Published in the July/August 2011 issue of Ohio State Alumni Magazine
by STEVE WARTENBERG
photo by JO McCULTY
There’s often a moment for Pelotonia participants when the annual event turns into something much more than a charity bicycle ride.
So it was for Karl Koon. He lined up at the start of the inaugural Pelotonia in August 2009 wondering if he was up to the challenge of cycling more than a hundred miles in one day. He ended the ride with tears of joy streaming down his cheeks, exhausted yet exhilarated.
“It was an epiphany, a spiritual thing for me,” he said.
Pelotonia raises money for research at Ohio State’s Comprehensive Cancer Center-James Cancer Hospital and Solove Research Institute. It brought in $4.5 million in 2009 and $7.8 million last year.
“I realized this wasn’t just a bike ride; I was part of something much bigger, and the research being done here in Columbus will impact millions and save lives all over the world,” Koon said.
For some, the epiphany is triggered by the clanging of cowbells rung by the thousands of well-wishers who line the route from Columbus
to Athens. For others, it’s the signs people hold.
“I vividly remember a woman at the end of her driveway in the Hocking Hills holding up a sign that said she was a 13-year cancer survivor—and ‘thank you,’” Koon said. “I became like one of Pavlov’s dogs: every time I heard the cowbells or people cheering, I’d start sobbing.”
In March, Koon was named Ohio State’s director of development for Pelotonia. His job is to promote the event and attract participants—both riders and volunteers—to the university’s team. You could say Koon is the cheerleader for Team Buckeye, which is fitting for the former Buckeye cheerleader.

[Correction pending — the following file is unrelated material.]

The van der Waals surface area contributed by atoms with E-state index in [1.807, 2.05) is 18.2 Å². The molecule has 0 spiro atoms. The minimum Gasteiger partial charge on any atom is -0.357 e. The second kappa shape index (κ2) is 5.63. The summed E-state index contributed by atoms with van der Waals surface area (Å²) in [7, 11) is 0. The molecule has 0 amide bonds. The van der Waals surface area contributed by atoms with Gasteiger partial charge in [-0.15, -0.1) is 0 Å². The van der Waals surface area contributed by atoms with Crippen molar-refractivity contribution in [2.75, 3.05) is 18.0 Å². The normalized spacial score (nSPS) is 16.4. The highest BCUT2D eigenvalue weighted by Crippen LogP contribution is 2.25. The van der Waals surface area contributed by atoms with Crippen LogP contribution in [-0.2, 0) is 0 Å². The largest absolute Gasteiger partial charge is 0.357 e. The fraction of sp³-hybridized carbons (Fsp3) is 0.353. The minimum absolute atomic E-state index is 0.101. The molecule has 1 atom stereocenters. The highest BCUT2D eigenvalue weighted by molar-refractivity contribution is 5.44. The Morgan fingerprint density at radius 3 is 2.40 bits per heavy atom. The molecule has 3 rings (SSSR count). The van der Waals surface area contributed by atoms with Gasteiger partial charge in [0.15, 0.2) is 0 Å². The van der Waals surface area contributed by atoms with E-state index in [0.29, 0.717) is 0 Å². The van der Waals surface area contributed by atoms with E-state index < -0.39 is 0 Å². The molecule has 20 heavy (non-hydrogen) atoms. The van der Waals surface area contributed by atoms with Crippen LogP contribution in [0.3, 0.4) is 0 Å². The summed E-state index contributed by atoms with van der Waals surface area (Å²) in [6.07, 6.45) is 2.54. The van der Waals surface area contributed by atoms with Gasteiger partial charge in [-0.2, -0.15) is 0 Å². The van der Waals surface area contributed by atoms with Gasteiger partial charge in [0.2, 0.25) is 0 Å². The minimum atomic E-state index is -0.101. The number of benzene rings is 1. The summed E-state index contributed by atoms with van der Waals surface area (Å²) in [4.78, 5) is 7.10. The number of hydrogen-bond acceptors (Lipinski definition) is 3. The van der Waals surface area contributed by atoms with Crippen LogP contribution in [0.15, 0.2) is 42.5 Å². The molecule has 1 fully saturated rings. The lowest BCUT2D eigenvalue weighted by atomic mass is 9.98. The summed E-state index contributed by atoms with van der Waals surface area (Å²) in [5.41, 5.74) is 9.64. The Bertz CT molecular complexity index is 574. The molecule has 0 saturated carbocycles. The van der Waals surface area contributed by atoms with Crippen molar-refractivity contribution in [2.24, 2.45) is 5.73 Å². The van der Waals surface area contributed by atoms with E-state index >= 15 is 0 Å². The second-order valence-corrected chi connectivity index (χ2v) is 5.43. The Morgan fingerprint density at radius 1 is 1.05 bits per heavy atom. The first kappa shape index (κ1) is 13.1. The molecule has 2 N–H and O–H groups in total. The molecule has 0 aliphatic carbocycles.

Koon aims to sign up 1,000 riders and raise $2.5 million.
“On so many levels I feel like I’ve come home,” he said. “There’s not a single person who hasn’t been touched by cancer, and this ride and the message resonate with everyone.”
Pelotonia attracted 2,265 riders in 2009 and 4,047 in 2010. Here are some of their stories.
VIDEO: WHY WE RIDE
VIDEO: BIGGER THAN A BIKE RIDE
2010: Rode 43 miles; raised $2,400
2011: Plans to ride 43 miles
Doreen Agnese is familiar with operating rooms.
“I’m used to walking in there in my scrubs,” said Agnese, a surgeon specializing in breast cancer and melanomas at the Ohio State Medical Center.
But in January 2010, she was the one on the operating table, about to undergo surgery for thyroid cancer. “I felt very vulnerable,” she said.
Seven months later, in August, Agnese was at the opening ceremony of Pelotonia—as a rider.
“I ran into one of my patients. That put things into perspective and set up the rest of the weekend,” she said.
The hills were a challenge for Agnese, who was new to cycling. “I started thinking about all the people who had died from cancer, and some of my patients,” she said. “And I thought, after all they’ve gone through, I’m getting up this hill.”
DOUGLAS FOWLER '92
2009: Rode 180 miles; raised $3,024
2010: Rode 180 miles; raised $2,000
2011: Plans to ride 180 miles
Last year’s Pelotonia was an emotional experience for Douglas Fowler. His father, Waymon, was battling cancer at the time.
Fowler said his father, who passed away in December, was a role model who continues to inspire him.
“I’m even more focused on Pelotonia 11 and raising as much money as possible for the James—not only in memory of my father, but to be able to help anyone out there going through what my family went through.”
Fowler is now a confirmed cycling addict. “It got into my blood,” he said.
During the first Pelotonia, Fowler had to get off his bike and walk up several hills. Last year, he found he didn’t have to do that as often.
“This year, I’m training hard, and my goal is to stay on my bike and conquer every hill,” he said. “I feel so blessed that I have the health and the wherewithal to do this for people who can’t.”
MATT HARE '06
2010: Rode 25 miles; raised $1,700
2011: Plans to ride 43 miles
Matt Hare was a patient at the James, fighting for his life, during the first Pelotonia. By the time the second one rolled around last August, he was six months removed from the stem-cell transplant that had smacked his multiple myeloma into remission.